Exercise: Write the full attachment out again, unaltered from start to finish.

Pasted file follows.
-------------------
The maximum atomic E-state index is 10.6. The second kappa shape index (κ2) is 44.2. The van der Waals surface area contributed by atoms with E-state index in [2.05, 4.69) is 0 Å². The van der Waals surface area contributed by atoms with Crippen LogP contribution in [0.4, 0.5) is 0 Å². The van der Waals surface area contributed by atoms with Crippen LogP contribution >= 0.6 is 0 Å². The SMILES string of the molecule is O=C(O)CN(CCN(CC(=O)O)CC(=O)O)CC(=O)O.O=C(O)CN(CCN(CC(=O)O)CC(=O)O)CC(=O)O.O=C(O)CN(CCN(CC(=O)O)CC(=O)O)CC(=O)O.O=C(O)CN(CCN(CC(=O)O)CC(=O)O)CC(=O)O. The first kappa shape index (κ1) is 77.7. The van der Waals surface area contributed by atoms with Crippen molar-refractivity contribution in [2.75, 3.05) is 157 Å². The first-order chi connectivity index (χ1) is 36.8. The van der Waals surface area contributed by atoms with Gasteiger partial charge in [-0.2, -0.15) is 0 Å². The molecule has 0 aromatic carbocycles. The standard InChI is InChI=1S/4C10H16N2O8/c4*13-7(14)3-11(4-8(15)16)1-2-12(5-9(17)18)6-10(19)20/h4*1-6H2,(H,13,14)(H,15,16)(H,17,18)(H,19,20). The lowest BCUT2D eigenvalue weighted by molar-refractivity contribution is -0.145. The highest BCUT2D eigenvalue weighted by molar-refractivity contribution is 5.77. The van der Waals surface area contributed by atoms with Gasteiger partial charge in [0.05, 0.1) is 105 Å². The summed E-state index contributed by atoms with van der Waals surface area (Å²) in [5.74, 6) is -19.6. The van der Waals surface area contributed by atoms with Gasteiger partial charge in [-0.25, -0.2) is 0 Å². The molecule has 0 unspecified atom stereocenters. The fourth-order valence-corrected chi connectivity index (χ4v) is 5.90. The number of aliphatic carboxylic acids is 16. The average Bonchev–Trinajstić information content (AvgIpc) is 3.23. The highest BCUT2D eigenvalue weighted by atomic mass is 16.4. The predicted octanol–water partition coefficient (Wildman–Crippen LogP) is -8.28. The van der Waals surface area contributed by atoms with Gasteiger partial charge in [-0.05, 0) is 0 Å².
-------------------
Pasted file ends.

The maximum atomic E-state index is 10.6. The second kappa shape index (κ2) is 44.2. The van der Waals surface area contributed by atoms with E-state index in [2.05, 4.69) is 0 Å². The van der Waals surface area contributed by atoms with Crippen LogP contribution in [0.4, 0.5) is 0 Å². The van der Waals surface area contributed by atoms with Crippen LogP contribution >= 0.6 is 0 Å². The SMILES string of the molecule is O=C(O)CN(CCN(CC(=O)O)CC(=O)O)CC(=O)O.O=C(O)CN(CCN(CC(=O)O)CC(=O)O)CC(=O)O.O=C(O)CN(CCN(CC(=O)O)CC(=O)O)CC(=O)O.O=C(O)CN(CCN(CC(=O)O)CC(=O)O)CC(=O)O. The first kappa shape index (κ1) is 77.7. The van der Waals surface area contributed by atoms with Crippen molar-refractivity contribution in [2.75, 3.05) is 157 Å². The first-order chi connectivity index (χ1) is 36.8. The van der Waals surface area contributed by atoms with Gasteiger partial charge in [-0.2, -0.15) is 0 Å². The molecule has 0 aromatic carbocycles. The standard InChI is InChI=1S/4C10H16N2O8/c4*13-7(14)3-11(4-8(15)16)1-2-12(5-9(17)18)6-10(19)20/h4*1-6H2,(H,13,14)(H,15,16)(H,17,18)(H,19,20). The lowest BCUT2D eigenvalue weighted by molar-refractivity contribution is -0.145. The highest BCUT2D eigenvalue weighted by molar-refractivity contribution is 5.77. The van der Waals surface area contributed by atoms with Gasteiger partial charge in [0.05, 0.1) is 105 Å². The summed E-state index contributed by atoms with van der Waals surface area (Å²) in [5.74, 6) is -19.6. The van der Waals surface area contributed by atoms with Gasteiger partial charge in [-0.25, -0.2) is 0 Å². The molecule has 0 unspecified atom stereocenters. The fourth-order valence-corrected chi connectivity index (χ4v) is 5.90. The number of aliphatic carboxylic acids is 16. The average Bonchev–Trinajstić information content (AvgIpc) is 3.23. The highest BCUT2D eigenvalue weighted by atomic mass is 16.4. The predicted octanol–water partition coefficient (Wildman–Crippen LogP) is -8.28. The van der Waals surface area contributed by atoms with Gasteiger partial charge in [-0.05, 0) is 0 Å².